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A cell-free assay allows reconstitution of Vps33p-dependent transport to the yeast vacuole/lysosome.

Vida T, Gerhardt B - J. Cell Biol. (1999)

Bottom Line: Moreover, antibodies against Vps33p (a Sec1 homologue) and Vam3p (a Q-SNARE) inhibited transport >90%.Cytosolic extracts from yeast cells overexpressing Vps33p restored transport to antibody-inhibited assays.This cell-free system has allowed the demonstration of reconstituted intercompartmental transport coupled to the function of a VPS gene product.

View Article: PubMed Central - PubMed

Affiliation: Department of Integrative Biology and Pharmacology, The University of Texas Health Science Center, Houston, Texas 77030, USA. tvida@farmr1.med.uth.tmc.edu

ABSTRACT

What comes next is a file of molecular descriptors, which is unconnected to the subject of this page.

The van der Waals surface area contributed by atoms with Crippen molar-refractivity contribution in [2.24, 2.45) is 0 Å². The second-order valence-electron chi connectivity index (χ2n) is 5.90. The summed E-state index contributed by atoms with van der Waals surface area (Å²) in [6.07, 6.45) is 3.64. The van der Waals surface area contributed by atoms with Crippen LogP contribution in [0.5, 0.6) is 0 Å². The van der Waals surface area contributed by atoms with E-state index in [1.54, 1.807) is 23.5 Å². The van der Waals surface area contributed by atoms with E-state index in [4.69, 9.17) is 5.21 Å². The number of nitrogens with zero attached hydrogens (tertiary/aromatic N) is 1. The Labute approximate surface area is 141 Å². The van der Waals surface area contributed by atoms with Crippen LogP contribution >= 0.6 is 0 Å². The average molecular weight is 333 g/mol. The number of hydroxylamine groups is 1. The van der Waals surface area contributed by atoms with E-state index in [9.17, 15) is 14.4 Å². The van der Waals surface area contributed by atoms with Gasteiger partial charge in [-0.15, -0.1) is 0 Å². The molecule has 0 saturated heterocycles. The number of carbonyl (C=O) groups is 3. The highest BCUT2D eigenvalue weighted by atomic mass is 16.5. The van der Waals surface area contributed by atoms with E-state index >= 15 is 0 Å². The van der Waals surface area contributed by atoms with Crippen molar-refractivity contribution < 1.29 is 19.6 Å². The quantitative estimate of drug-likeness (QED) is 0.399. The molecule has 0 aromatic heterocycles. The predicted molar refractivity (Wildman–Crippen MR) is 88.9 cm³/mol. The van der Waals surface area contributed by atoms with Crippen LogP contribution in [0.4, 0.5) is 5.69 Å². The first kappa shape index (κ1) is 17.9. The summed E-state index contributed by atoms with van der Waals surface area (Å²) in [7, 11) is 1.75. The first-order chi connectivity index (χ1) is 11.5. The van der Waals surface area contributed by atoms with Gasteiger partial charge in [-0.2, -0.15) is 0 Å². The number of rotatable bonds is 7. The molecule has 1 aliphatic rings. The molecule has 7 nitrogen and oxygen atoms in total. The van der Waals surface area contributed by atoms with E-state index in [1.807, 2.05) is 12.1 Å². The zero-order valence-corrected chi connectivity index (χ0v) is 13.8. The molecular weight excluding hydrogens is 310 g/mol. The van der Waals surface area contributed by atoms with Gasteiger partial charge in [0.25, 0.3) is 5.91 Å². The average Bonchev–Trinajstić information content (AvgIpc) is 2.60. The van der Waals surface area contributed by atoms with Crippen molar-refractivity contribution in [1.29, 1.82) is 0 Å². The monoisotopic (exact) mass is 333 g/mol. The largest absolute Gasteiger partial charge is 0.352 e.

We report a cell-free system that measures transport-coupled maturation of carboxypeptidase Y (CPY). Yeast spheroplasts are lysed by extrusion through polycarbonate filters. After differential centrifugation, a 125,000-g pellet is enriched for radiolabeled proCPY and is used as "donor" membranes. A 15,000-g pellet, harvested from nonradiolabeled cells and enriched for vacuoles, is used as "acceptor" membranes. When these membranes are incubated together with ATP and cytosolic extracts, approximately 50% of the radiolabeled proCPY is processed to mature CPY. Maturation was inhibited by dilution of donor and acceptor membranes during incubation, showed a 15-min lag period, and was temperature sensitive. Efficient proCPY maturation was possible when donor membranes were from a yeast strain deleted for the PEP4 gene (which encodes the principal CPY processing enzyme, proteinase A) and acceptor membranes from a PEP4 yeast strain, indicating intercompartmental transfer. Cytosol made from a yeast strain deleted for the VPS33 gene was less efficient at driving transport. Moreover, antibodies against Vps33p (a Sec1 homologue) and Vam3p (a Q-SNARE) inhibited transport >90%. Cytosolic extracts from yeast cells overexpressing Vps33p restored transport to antibody-inhibited assays. This cell-free system has allowed the demonstration of reconstituted intercompartmental transport coupled to the function of a VPS gene product.